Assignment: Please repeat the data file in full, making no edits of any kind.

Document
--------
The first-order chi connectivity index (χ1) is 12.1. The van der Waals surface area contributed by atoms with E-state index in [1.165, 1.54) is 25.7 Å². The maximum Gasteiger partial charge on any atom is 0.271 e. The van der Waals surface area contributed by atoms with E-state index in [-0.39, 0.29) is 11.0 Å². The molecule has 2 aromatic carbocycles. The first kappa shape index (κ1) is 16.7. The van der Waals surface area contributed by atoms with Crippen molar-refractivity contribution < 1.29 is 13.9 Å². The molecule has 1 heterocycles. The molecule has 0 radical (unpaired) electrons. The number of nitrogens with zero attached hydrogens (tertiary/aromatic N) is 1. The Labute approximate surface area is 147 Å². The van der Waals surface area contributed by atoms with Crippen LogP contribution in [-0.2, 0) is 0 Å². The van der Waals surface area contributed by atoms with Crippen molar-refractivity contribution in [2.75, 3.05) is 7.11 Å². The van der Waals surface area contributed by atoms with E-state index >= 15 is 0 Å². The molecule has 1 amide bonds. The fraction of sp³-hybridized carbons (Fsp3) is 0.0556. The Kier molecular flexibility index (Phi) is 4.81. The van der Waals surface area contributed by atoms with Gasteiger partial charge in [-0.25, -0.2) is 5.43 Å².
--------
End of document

The first-order chi connectivity index (χ1) is 12.1. The van der Waals surface area contributed by atoms with E-state index in [1.165, 1.54) is 25.7 Å². The maximum Gasteiger partial charge on any atom is 0.271 e. The van der Waals surface area contributed by atoms with E-state index in [-0.39, 0.29) is 11.0 Å². The molecule has 2 aromatic carbocycles. The first kappa shape index (κ1) is 16.7. The van der Waals surface area contributed by atoms with Crippen molar-refractivity contribution < 1.29 is 13.9 Å². The molecule has 1 heterocycles. The molecule has 0 radical (unpaired) electrons. The number of nitrogens with zero attached hydrogens (tertiary/aromatic N) is 1. The Labute approximate surface area is 147 Å². The van der Waals surface area contributed by atoms with Crippen LogP contribution in [-0.2, 0) is 0 Å². The van der Waals surface area contributed by atoms with Crippen molar-refractivity contribution in [2.75, 3.05) is 7.11 Å². The van der Waals surface area contributed by atoms with E-state index >= 15 is 0 Å². The molecule has 1 amide bonds. The fraction of sp³-hybridized carbons (Fsp3) is 0.0556. The Kier molecular flexibility index (Phi) is 4.81. The van der Waals surface area contributed by atoms with Gasteiger partial charge in [-0.25, -0.2) is 5.43 Å².